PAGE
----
She lived a wild life—lost weekends, hidden memories, only known to a few. She ached for love, finding none. Her life was in shatters.
“I must get free. I must flee this place.” A new outlook. A new attitude. She straightens up. Life is bright and her mind is clear. Saved from despair; healed and repaired. She changes course and…finds true love!
Do you ever experience a time when, although you’re content, you think your life is boring? Well, that’s the way I’m feeling this week. I’m feeling stressed because I don’t have anything interesting to post and frankly, it’s getting harder to think of things to share with you.
Don’t get me wrong, I’m not looking for a life of daring and adventure, but when the highlight of your week is going to the dentist, well–and the report wasn’t even that good. Doctors’ visits are my most frequent type of outing.
As I continue to write my book, I realize that up until the time I quit working, I had a more active social life. Of course most of it revolved around my job, but then the other tutors were my friends, too.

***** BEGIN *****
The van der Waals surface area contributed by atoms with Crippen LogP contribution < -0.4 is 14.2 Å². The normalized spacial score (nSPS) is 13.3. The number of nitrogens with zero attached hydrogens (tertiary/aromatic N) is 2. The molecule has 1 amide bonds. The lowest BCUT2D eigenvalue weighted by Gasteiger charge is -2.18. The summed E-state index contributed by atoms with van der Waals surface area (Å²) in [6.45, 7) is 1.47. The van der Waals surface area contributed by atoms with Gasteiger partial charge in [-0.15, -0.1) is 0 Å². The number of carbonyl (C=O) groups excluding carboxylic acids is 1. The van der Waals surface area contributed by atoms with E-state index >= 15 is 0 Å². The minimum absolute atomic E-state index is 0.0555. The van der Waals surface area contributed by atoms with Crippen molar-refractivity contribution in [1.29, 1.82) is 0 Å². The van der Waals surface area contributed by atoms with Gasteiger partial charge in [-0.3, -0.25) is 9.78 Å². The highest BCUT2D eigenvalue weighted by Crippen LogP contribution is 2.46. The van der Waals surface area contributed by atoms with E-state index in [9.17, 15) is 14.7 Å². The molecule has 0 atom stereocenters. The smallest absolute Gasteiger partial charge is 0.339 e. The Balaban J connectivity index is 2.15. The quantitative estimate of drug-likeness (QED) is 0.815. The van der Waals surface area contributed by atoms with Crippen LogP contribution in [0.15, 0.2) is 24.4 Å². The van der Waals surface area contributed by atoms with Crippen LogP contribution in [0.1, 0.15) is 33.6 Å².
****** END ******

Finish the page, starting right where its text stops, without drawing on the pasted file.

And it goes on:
Not that I don’t have friends now, I do. I have coffee, or go to lunch with one of them three or four times a year. (Hi Bernadette!) In fact, we met last Wednesday for coffee, but we won’t see each other again until August.
However, I will push forward. I might skip a weekly update, but I won’t give up. It is the journey that is important, not where we end up.
I appreciate you and want you to know it. Hang in there with me. As the song goes “The best is yet to come…”
The last couple of weeks have been a struggle for me. I’ve experienced fatigue every afternoon. I noticed that by one or two o’clock my body had begun to feel limp and my eyes refused to stay open. I know that this is normal for people with rheumatoid arthritis. We are told to ‟rest frequently” and not ‟over do it.” However, this is not normal for me.
Unless I’m sick, I don’t take naps. I am active throughout the day, writing, watching television, or playing on my computer. Having the urge–no, the need—to lie on the sofa and rest is rather disconcerting.
Why am I so tired? Being a logical person, I had to analyze the situation. After some thought, I’ve come up with two possible reasons.
I was taking prednisone for ear problems and when I finished the prescription, my body was in withdrawal. One of the side effects of prednisone is feeling antsy and nervous.